New Bike Racks from David Byrne

Who knew? David Byrne, famous for “burning down the house” as lead singer of iconic NYC band The Talking Heads, is an avid bicyclist and now policy wonk on transportation policy, giving power point presentations in D.C. Just a few years ago he wrote a book on his tours of global cities by bike: The Bicycle Diariesa book actually worth a read. In 2008, Byrne then partnered with the NYC Department of Transportation on a series of wild bicycle racks. Now, he has created a new set of typographically-funky racks for the Brooklyn Academy of Music (BAM).

Byrne stumbled into creating his first public amenities. He had been a judge evaluating bicycle rack submissions and decided to submit his own, which the transportation department “enthusiastically agreed to install.” His first set of nine racks were unveiled across Brooklyn and Manhattan in the locations most appropriate to their design. A spot near Bergdorf Goodman got the high heel rack, while Wall Street got the dollar sign rack. Later, shadows were added to the pavement by a NYC artist, amplifying the effect of these artistic pieces of infrastructure.

Byrne describes how his friends at the Pace Gallery helped make his racks a reality, following the city’s legal guidelines but solving tricky fabrication challenges at the same time. Byrne writes: “It was important to me that these things be the same thickness and material as the existing U- and M-shaped racks — to help identify them as practical bike racks and not modern art. The solution was to weld pieces together and then grind the edges so it perfectly simulated the city racks, though the fabrication process was completely different.”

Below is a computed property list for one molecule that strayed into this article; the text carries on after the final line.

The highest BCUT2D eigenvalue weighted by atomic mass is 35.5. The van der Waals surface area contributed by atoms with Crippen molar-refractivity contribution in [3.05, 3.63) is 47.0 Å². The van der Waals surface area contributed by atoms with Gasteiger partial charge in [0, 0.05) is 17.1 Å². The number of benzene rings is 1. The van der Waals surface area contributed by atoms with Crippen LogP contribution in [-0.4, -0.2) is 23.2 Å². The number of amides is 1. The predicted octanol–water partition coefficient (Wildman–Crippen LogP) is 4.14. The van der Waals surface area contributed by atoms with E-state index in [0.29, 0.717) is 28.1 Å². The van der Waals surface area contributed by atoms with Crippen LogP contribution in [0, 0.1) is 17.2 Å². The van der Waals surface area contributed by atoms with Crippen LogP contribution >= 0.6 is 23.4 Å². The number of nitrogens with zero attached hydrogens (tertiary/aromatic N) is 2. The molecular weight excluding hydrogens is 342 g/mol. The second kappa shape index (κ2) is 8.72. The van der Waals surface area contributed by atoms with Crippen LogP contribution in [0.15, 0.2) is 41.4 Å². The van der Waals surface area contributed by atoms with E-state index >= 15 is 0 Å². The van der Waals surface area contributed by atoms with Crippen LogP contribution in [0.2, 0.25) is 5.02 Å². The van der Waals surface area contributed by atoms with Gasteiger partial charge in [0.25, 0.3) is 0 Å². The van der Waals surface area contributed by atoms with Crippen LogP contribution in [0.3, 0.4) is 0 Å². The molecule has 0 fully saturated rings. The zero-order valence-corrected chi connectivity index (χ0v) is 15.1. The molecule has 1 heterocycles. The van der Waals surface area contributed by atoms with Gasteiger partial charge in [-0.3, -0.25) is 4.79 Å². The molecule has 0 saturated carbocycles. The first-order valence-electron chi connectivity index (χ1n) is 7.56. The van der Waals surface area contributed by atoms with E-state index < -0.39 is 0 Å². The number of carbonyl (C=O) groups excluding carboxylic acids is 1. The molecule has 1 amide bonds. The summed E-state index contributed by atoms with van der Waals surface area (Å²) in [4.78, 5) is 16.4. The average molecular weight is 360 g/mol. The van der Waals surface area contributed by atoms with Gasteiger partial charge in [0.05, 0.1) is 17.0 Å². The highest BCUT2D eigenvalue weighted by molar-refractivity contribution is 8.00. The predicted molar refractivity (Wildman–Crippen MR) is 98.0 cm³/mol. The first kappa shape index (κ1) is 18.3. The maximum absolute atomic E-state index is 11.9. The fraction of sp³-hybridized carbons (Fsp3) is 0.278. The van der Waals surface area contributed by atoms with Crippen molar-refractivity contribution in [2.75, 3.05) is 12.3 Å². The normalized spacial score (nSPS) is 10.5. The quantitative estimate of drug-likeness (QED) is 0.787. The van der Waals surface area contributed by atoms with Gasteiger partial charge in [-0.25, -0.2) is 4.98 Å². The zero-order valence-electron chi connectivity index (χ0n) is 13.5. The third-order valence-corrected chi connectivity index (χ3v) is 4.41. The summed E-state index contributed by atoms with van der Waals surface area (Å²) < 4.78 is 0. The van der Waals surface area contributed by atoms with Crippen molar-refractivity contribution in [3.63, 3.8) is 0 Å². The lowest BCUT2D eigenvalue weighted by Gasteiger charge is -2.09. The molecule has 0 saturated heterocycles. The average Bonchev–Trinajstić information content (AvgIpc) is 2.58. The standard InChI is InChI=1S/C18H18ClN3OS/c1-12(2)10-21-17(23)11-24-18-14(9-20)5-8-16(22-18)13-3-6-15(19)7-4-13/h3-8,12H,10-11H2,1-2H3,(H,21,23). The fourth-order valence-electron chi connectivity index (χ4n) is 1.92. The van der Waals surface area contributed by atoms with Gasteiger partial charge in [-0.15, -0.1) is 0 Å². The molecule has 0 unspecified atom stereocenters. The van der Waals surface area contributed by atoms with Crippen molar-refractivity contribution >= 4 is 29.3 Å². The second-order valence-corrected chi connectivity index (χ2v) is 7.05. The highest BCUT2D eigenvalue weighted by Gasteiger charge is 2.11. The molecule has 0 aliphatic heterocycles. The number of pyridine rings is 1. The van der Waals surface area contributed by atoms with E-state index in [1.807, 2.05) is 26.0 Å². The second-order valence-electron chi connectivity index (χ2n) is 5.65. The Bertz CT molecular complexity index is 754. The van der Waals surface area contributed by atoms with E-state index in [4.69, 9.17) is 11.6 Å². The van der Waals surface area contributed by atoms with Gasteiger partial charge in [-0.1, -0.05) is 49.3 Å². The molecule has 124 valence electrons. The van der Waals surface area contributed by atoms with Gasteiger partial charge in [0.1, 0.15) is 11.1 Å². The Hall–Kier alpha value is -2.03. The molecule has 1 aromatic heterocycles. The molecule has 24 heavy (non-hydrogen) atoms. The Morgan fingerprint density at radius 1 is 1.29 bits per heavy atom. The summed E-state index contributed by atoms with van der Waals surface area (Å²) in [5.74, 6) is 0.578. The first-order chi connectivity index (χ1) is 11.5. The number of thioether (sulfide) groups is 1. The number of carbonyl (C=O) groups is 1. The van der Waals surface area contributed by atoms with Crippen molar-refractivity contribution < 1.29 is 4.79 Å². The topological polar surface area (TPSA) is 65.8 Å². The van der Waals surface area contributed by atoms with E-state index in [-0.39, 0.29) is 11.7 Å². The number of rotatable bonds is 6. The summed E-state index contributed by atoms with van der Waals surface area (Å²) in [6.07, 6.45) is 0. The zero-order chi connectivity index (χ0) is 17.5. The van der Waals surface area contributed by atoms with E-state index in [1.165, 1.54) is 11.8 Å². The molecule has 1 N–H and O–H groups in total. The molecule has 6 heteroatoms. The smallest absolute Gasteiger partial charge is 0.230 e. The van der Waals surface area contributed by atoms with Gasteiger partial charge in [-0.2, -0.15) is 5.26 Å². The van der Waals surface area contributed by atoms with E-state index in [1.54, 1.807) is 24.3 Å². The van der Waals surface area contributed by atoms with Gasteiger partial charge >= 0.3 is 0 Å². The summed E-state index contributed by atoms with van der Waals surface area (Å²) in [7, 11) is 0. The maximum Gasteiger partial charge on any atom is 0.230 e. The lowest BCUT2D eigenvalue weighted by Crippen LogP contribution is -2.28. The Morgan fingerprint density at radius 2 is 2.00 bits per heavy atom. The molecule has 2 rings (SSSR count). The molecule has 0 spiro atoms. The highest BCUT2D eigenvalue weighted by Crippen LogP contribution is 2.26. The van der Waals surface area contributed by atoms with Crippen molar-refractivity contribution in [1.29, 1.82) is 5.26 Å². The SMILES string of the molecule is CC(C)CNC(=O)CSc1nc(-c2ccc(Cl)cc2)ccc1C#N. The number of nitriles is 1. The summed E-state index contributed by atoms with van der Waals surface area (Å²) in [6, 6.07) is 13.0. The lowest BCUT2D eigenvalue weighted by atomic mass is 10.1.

Just recently, Byrne partnered with the Brooklyn Academy of Music (BAM) to complete a new set of typographical bike racks. Brokelyn writes that Byrne realized he could spell out most words using a “semi circle, line, and ‘v’ shape,” so he came up with interesting phrases like “Pink crown” (see at top) and “micro lip” for his first text installation. According to that site, the bike rack words will periodically change. BAM may even poll their visitors to see what words to spell out in rack form next. 

To learn more about Byrne’s love of bikes, check out The Bicycle Diaries.

Image credits: (1) Dino Perucci, (2-4) copyright David Neff, (5) Dino Perucci

2 thoughts on “New Bike Racks from David Byrne

  1. readerareadevelopment 09/05/2012 / 9:04 am

    Those are really cool! Certainly changes the perception of the boring old bike rack.

  2. Hmmmmm 09/11/2012 / 1:21 pm

    I like the creativity but wonder if the public recognizes them as bike racks? I rode with my 10 yr old son to a local chain store near us. He looked around and said there were no bike racks. I showed him the rack, pretty standard Landscape Structure type, and he insisted it was not a bike rack. Even after we locked our bikes to it, he was not certain that we were allowed to use it.

    In NYC , the cyclists lock up to everything, but in other towns some sort of label or signage might be needed. I think first instincts might be that this is art and a functional piece.

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